The 2009 Hiett Gala Award Celebration Featured Keynote Stephen Sondheim.
David Greenberg is Assistant Professor of Journalism & Media Studies and of History at Rutgers University, specializing in American political and cultural history. His first book, Nixon's Shadow: The History of an Image, won the Washington Monthly Political Book Award, the American Journalism History Book Award, and, in dissertation form, Columbia University's Bancroft Dissertation Award. In 2006 he published two books: Calvin Coolidge, a biography in the American Presidents Series edited by the late Arthur Schlesinger Jr., and Presidential Doodles. He is currently at work on a book for Norton about the history of presidents and spin. He has been recognized with awards and fellowship from other organizations, including the American Academy of Arts & Sciences, the White House Historical Association, and the Mrs. Giles R. Whiting Foundation. He holds a BA, summa cum laude and Phi Beta Kappa, from Yale University and a Ph.D. in history from Columbia University.
The 2008 Hiett Gala Award Celebration Featured Keynote David Mamet.
Tiya Miles received her A.B. in Afro-American Studies from Harvard University (1992), her M.A. in Women's Studies from Emory University (1995), and her Ph.D. in American Studies from the University of Minnesota (2000). She taught in the Department of Ethnic Studies at the University of California, Berkeley before moving to the University of Michigan in 2002. Miles' research and creative interests include African American and Native American histories and literatures, and how they relate to each other; African American women's history; and the histories, feminist theories, and life experiences of women of color in the United States. Miles is the author of Ties That Bind: The Story of an Afro-Cherokee Family in Slavery and Freedom (University of California Press, 2005). She is the co-editor with Sharon P. Holland of Crossing Waters, Crossing Worlds: The African Diaspora in Indian Country, essay collection (Duke University Press, 2006).
The 2007 Hiett Gala Award Celebration Featured Keynote Ken Burns.
Dr. Hilaire Kallendorf is Assistant Professor of Hispanic Studies at Texas A&M University. She holds a Ph.D. in Comparative Literature from Princeton University. She was a postdoctoral research fellow at UCLA and an ACLS/Andrew W. Mellon Junior Faculty Fellow. She was recently awarded a Howard Foundation Mid-Career Fellowship from Brown University. Her research and teaching deal with many aspects of religious experience, especially as belief relates to literature and culture. She is the author of two books, Exorcism and Its Texts: Subjectivity in Early Modern Literature of England and Spain (University of Toronto Press, 2003) and Conscience on Stage: The Comedia as Casuistry in Early Modern Spain (University of Toronto Press, 2007) (in press). She has also published over a dozen scholarly articles on such topics as self-exorcism, piety and pornography, ghosts, Taíno religious ceremonies, and Christian humanism in the Renaissance. Currently she is working on her third book, Sin and Sensibility: Moral Economies of Early Modern Spain, and gathering material for her fourth book, The Mark of Cain: Guilty Conscience and Confessional Culture, which will foreground a spiritual critique of postmodernism. She is also working with other faculty and administrators at Texas A&M and in Mexico on a large-scale digitalization project to rescue the bibliographical patrimony of Mexico, where she was recently offered a visiting professorship.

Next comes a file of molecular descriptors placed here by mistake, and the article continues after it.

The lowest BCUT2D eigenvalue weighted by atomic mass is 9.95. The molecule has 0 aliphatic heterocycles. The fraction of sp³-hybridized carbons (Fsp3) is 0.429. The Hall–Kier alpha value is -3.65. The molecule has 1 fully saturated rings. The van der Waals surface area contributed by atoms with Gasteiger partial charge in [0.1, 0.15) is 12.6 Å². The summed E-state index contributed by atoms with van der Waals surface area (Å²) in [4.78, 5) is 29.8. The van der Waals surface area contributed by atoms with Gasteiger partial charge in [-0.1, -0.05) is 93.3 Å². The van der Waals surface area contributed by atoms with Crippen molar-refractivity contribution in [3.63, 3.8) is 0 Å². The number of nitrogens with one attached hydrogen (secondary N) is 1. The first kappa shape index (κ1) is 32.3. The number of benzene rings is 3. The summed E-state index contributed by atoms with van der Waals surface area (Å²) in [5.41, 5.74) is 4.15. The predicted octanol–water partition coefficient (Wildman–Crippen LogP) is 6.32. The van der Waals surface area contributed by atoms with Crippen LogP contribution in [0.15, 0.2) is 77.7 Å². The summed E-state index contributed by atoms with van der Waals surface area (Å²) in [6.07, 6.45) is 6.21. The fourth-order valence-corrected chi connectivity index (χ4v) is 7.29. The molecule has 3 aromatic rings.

The 2006 Hiett Gala Award Celebration Featured Keynote Jim Lehrer.
Dr. Brad Stephan Gregory is Associate Professor of History at the University of Notre Dame. He has also taught at Harvard and Stanford Universities. He holds a Ph.D. degree in history from Princeton University. He has received a large number of awards for both his scholarly work and his teaching. In 1999 he published Salvation at Stake: Christian Martyrdom in Early Modern Europe, which won several awards and wide praise. In addition, he has published numerous articles and is under contract with Harvard University Press for another book, Storming Heaven: Christianity in the Reformation Era. He lectures for the Teaching Company on the history of Christianity in the Reformation Era. His future plans include a study of the transformation of Western beliefs, value, institutions, and practices between the early Reformation and the American Constitution.
The 2005 Hiett Gala Award Celebration Featured Keynote David McCullough.
J. LARRY ALLUMS
Executive Director, The Dallas Institute of Humanities and Culture
Director, Hall Center for the Humanities, University of Kansas
RANDY D. GORDON
Partner, Professional Development and Trial-Antitrust, Gardere Wynne Sewell LLP, Dallas, Texas
Dallas Community Leader
KIM HIETT JORDAN
Board Member, Dallas Institute of Humanities and Culture
Director, The Phillips Collection, Washington, D.C.
THOMAS K. LINDSAY
President, Shimer College, Chicago, Illinois
Lawrence University, Appleton, Wisconsin
For more information:
Contact Dr. Claudia Allums